David M. Rubenstein “wants to write at least two more” books, including “one about his views of patriotic philanthropy,” reports The Wall Street Journal’s Chip Cutter in a late-August article on Rubenstein. One would certainly look forward to a Rubenstein book about “patriotic philanthropy” in any case. But one might do so even more now, given this Summer’s disheartening treatment of American monuments and memory, which patriotic philanthropy generally seeks to restore and strengthen, respectively.
In 1987, Rubenstein co-founded the Carlyle Group, a highly successful private investment firm currently managing more than $200 billion in 32 offices around the world. His reported net worth comfortably exceeds $3 billion. He also hosts the always-engaging David Rubenstein Show: Peer-to-Peer Conversations on Bloomberg TV and PBS. He is a pillar of the country’s financial, philanthropic, and media establishments.
Rubenstein serves on the boards of very many prestigious institutions. He chairs the Library of Congress’ James Madison Council, for example, which helps fund important Library projects related to American history and Western identity.
The 71-year-old Rubenstein, a onetime Carter-administration official, briefly overviews his notion and practice of “patriotic philanthropy” in the introduction to his just-released book How to Lead: Wisdom from the World’s Greatest CEOs, Founders, and Game Changers. The book is an outgrowth of and includes partial transcripts from some of his interviews for the David Rubenstein Show.
“In the realm of philanthropy, I was one of the original signers of the Giving Pledge (created by Bill and Melinda Gates and Warren Buffett),” Rubenstein writes in How to Lead,
and essentially fostered the concept of “patriotic philanthropy,” i.e. taking actions to remind people of the history and heritage of our country: buying Magna Carta and providing it to the National Archives; preserving rare copies of the Declaration of Independence and the Emancipation Proclamation; helping to repair the Washington Monument, the Lincoln Memorial, the Jefferson Memorial, Monticello, Montpelier, and the Iwo Jima Memorial.
The history and heritage of our country have come under attack. Any book-length explanation and defense of Rubenstein’s once-uncontroversial efforts to philanthropically support that history and heritage would be well-warranted.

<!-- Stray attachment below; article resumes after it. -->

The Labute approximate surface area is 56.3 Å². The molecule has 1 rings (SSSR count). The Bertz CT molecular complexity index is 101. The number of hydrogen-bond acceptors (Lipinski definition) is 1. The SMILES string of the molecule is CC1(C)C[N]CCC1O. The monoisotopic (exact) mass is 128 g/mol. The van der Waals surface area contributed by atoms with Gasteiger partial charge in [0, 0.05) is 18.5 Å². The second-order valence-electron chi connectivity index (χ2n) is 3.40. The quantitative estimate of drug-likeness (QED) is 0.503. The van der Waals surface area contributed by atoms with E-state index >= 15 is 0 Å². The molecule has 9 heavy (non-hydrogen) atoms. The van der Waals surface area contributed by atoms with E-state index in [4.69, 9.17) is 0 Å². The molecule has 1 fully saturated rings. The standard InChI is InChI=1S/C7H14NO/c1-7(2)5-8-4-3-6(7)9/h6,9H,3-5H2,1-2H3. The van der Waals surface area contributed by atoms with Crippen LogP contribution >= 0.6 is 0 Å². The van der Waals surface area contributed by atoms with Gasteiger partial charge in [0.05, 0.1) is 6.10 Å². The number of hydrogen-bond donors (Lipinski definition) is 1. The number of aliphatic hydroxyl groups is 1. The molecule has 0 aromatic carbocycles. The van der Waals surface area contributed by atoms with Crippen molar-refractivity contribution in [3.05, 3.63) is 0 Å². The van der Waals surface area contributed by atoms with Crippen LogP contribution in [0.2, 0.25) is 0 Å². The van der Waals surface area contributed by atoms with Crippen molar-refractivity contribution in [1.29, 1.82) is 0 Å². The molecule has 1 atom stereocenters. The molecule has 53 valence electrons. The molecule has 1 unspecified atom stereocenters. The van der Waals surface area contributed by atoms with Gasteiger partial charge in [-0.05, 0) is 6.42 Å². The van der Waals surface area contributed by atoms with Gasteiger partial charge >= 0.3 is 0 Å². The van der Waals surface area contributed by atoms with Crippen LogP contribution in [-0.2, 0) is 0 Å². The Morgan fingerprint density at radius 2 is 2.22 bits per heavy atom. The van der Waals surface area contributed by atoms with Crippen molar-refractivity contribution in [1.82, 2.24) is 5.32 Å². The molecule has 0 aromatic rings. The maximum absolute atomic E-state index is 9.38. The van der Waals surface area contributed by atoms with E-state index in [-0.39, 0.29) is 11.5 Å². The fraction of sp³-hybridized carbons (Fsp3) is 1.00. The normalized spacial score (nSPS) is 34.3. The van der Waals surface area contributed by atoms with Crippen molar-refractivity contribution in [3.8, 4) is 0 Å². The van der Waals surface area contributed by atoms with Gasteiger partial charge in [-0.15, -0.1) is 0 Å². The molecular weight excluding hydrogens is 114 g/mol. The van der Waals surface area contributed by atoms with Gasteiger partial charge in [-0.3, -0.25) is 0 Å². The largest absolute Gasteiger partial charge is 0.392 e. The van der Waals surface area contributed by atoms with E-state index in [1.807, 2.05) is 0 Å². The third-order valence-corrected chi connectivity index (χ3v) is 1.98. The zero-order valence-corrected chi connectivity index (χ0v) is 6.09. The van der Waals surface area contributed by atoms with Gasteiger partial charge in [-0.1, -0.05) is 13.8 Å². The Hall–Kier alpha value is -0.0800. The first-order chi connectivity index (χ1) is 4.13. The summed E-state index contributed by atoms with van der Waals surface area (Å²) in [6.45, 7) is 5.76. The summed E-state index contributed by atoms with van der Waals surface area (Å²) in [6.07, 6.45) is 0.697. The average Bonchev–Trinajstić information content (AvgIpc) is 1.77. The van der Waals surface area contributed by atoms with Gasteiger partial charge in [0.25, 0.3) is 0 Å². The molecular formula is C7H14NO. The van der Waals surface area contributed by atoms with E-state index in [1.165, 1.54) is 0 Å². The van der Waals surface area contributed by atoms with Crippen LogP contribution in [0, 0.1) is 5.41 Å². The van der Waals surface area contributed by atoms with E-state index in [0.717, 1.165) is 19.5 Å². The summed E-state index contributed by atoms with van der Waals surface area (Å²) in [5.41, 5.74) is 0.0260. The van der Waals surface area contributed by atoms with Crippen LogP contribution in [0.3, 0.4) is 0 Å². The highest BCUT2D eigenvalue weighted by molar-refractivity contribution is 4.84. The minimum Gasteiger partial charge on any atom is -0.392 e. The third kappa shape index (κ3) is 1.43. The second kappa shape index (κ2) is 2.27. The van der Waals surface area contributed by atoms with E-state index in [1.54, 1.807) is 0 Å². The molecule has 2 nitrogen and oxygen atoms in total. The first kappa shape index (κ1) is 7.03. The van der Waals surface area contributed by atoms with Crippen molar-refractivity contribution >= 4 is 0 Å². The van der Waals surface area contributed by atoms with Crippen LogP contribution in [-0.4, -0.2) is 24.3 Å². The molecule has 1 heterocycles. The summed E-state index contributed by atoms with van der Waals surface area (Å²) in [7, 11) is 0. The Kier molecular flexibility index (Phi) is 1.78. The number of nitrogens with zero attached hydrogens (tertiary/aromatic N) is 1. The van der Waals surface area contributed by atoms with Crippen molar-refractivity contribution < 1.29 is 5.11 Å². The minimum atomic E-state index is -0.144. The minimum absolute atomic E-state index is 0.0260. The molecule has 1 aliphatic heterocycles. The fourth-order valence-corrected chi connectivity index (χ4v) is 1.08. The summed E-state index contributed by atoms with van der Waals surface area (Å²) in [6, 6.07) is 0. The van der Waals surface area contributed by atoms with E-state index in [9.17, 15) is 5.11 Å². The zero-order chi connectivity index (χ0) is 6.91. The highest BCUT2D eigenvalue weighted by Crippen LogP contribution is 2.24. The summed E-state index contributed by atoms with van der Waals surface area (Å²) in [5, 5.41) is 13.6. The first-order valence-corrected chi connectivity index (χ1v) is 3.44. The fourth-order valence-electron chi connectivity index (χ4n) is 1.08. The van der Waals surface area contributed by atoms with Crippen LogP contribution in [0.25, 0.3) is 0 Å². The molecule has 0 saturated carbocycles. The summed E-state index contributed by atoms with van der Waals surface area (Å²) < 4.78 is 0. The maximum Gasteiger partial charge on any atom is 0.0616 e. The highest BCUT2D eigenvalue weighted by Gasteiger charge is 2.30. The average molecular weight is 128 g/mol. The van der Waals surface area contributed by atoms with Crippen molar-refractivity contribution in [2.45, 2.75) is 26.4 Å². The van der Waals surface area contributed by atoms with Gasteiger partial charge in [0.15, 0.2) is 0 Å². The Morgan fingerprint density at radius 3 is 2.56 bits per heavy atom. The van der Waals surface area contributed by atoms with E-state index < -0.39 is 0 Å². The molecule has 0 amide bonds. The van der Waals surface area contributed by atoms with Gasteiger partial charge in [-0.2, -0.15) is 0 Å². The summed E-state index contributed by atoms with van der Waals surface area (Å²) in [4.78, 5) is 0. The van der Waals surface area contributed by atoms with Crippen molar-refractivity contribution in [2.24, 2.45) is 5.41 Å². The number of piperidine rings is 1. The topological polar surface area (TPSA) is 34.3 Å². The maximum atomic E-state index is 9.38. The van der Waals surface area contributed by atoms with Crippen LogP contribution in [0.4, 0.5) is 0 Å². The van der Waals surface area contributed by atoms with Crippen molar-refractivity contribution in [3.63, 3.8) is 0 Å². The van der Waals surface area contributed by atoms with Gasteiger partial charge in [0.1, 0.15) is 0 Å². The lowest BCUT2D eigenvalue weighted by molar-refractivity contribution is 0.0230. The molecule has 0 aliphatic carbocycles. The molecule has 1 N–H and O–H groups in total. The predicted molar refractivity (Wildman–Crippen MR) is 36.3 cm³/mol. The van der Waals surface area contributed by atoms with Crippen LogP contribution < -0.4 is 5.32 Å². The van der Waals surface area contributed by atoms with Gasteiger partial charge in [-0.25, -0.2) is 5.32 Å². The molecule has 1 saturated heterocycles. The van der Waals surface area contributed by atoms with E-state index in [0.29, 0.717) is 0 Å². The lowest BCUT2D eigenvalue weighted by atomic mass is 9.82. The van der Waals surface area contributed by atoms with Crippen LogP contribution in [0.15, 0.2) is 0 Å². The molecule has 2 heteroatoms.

In How to Lead, Rubenstein says he has tried “to pursue actions that I hoped would lead others to follow” him in his philanthropy. He amicably discusses philanthropy in its excerpted conversations with each of the Gates and wildly wealthy investment managers Ken Griffin and Robert F. Smith. A tome on Rubenstein-style “patriotic philanthropy” could perhaps help them and other respected establishment figures like them to follow, peer to peer.
Also in late August, the District of Columbia Facilities and Commemorative Expressions (DCFACES) working group put formal text to our difficult American Summer’s toppling and spray-painting of so many statues and monuments. The working group recommends that the city’s historical statues, monuments, and schools be “removed, renamed, or contextualized” in certain cases.
These specifically include the Rubenstein-repaired Washington Monument, along with the Lincoln and Jefferson Memorials, of course, among many others. (Recall the jarring images of National Guard soldiers standing in defense of the Lincoln Memorial on an early-June night.)
“[W]e believe strongly that all District of Columbia owned public spaces, facilities and commemorative works should only honor those individuals who exemplified those values such as equity, opportunity and diversity that DC residents hold dear,” according to the DFACES chairs.
What does Rubenstein think about this?
An answer might be gleaned from an op-ed he penned for the July 4 holiday this past Summer. The fact that Thomas Jefferson, “with his obvious flaws, which were shared by many Founding Fathers, unknowingly wrote the words that have become the creed of this country should not detract from the Declaration and its relevance to today’s challenges,” Rubenstein writes.
“We should take comfort in the progress made since 1776 toward the creed; we should not take comfort that enough progress has been made toward the creed,” he continues. “And we should resolve that in celebrating the Fourth of July and the Declaration, we are really celebrating where the country should be heading—where everyone can feel and be equal in rights and opportunities—and hopefully will arrive someday soon.”
How is Rubenstein’s “patriotic philanthropy” practiced in the meantime? Given the radicals’ reigning reaction against American monuments and memory, is it really even possible? Why would or should one even try doing it?
A next book by Rubenstein on "patriotic philanthropy," if and when forthcoming, would likely be quite a valuable contribution to public discourse, and another good example of how to lead in philanthropy.